Google still wants to be Apple (sort of)

Google Is Buying HTC’s Smartphone Expertise for $1.1 Billion. This, after Google has already bought and sold Motorola. Remember when Microsoft bought part of Nokia?

The problem is that Apple and Samsung are starting to create a duopoly. And though most phones run Android, iPhones are much more profitable. There’s a reason many companies develop for iOS but not Android. A friend at Google years ago bemoaned how much more profitable iPhone owners were compared to those bought Android phones.

With all that being said the Apple launch and comments on this blog have convinced me I’m not going iPhone. I don’t know if I’ll go for an HTC, Motorola or Samsung. But for me a phone is functional, not an accessory. Perhaps that explains some of the psychological reasons that iPhone owners spend so much more money on apps….

America’s age of animated emojis

A few days ago I watched the unveiling of Apple’s new iPhone(s). Honestly, I was a bit underwhelmed…and I probably will stick with a Samsung. Of course, I know that the original iPhone was panned, and it created a whole sector and a lifestyle. We’re a bit jaded.

But this focus on lifestyle in the technology sector made me reflect on Peter Thiel’s techno-pessimism in the late 2000s, which prompted him to write Zero to One. I’m glad that the best and brightest are going to Silicon Valley in the 2010s, and not Wall Street as in the 2000s. They don’t do positive harm in my opinion, while they did in the 2000s by increasing risk and volatility. But Apple and Facebook seem to be about consumption rather than production. They don’t make us more efficient, effective, they don’t change our civilization in its bones.

There are worse places to be, but then I read that China is setting targets and goals in relation to moving from fossil fuels to electric cars. The Chinese make a lot of goals, and execution is often an issue. But they have aspirations. Do we?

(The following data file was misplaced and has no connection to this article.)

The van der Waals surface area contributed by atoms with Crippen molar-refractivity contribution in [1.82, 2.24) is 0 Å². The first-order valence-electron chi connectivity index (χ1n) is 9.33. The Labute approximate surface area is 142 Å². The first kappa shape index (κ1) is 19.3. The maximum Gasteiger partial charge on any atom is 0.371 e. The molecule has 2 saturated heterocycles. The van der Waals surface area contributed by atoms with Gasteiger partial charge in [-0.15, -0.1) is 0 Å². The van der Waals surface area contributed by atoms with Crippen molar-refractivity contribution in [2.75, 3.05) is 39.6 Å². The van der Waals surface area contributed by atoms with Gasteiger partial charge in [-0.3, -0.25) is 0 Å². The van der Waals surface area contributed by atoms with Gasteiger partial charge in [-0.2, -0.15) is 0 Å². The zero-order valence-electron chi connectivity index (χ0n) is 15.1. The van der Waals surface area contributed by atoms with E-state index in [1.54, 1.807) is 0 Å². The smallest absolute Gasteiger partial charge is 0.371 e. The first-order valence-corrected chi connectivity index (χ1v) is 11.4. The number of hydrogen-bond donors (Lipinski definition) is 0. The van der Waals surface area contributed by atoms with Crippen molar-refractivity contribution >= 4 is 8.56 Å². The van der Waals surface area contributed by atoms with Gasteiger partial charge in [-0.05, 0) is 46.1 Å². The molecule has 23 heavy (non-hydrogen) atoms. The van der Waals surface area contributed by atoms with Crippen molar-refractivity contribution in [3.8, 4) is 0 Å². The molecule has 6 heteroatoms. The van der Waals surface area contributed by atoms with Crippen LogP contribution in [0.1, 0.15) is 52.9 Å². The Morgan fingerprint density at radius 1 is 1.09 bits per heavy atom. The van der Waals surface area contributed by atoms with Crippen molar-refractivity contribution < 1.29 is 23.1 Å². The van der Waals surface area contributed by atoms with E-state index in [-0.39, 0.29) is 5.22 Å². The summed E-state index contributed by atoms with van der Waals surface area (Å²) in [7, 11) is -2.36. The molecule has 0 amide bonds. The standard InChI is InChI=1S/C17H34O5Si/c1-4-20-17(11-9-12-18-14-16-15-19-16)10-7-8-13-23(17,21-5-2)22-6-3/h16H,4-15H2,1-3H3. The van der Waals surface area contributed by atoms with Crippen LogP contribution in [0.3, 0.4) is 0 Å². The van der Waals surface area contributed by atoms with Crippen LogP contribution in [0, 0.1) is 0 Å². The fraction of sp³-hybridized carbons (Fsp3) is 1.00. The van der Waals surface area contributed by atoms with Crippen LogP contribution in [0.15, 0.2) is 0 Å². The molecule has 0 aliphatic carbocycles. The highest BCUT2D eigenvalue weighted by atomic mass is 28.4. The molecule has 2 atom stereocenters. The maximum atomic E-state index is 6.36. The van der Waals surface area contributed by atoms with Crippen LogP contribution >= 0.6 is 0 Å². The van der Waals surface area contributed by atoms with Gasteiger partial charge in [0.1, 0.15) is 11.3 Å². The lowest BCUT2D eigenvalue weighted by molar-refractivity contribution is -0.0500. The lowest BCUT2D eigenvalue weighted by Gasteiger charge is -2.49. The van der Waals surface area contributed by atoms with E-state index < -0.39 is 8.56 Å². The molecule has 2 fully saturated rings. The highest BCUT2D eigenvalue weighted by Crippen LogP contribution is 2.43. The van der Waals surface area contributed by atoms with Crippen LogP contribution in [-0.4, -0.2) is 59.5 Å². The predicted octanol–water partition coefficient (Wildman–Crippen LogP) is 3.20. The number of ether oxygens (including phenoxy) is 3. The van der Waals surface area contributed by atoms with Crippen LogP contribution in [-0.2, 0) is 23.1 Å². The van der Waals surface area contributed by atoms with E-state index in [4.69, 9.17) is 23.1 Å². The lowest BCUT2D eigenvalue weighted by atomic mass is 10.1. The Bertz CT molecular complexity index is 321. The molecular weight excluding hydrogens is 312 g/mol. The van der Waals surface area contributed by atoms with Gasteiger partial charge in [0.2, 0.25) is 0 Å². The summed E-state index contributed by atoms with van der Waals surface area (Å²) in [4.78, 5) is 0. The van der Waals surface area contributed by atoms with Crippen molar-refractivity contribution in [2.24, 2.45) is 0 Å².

Until then, animated emojis….

The passing onto to better things…faster and faster

As many of you know, Apple is doing away with the iPod Shuffle. One curious thing is that I’ve noticed several people buying these devices in the last week through my Amazon referrals. At $50 the price point isn’t high, but it does seem a bit much for an obsolete technology.

Which made me reflect on how quickly technologies become obsolete now. As the few people who read this blog and know me in real life are aware, between 2007 and 2014 I went everywhere with a Shuffle. I always had a backup Shuffle. This is not because I’m an audiophile. I’m not. I listened to podcasts.

Arguably the emergence of smartphones made the Shuffle redundant, but I found that the Shuffle was more portable than a smartphone. Ultimately what made me dump the Shuffle is that I went full d-bag and started doing the bluetooth thing. All of a sudden it didn’t matter where the phone was. I still have a Shuffle, but it’s in a drawer somewhere. Perhaps I have a backup too. I don’t recall.

I probably stuck with the Shuffle longer than most. As an old(er) person I’m reflecting now how fast “ubiquitous” technologies are getting obsolete. Faster and faster.

As a child of the 1980s VCRs were part and parcel of our technological furniture. By the early 2000s VCRs were in decline, with DVD rentals surpassing VHS in 2003. Cassettes were eclipsed by CDs in the early 1990s after a two decade reign, but CDs really didn’t master the space for more than ten years (at least in the USA). DVDs had a similarly short “moment.”

How much more can change though? Some of the transition occurred because smartphones, in particular the iPhone, swallowed up whole sectors (audio and photography). Other changes are due to the utilization of high speed internet for video. We got rid of our television in 2004, and for a while there I felt “out of the loop” on a lot of water cooler conversation. But now television has come to me, as binge watching on Netflix has become common.

What will change next?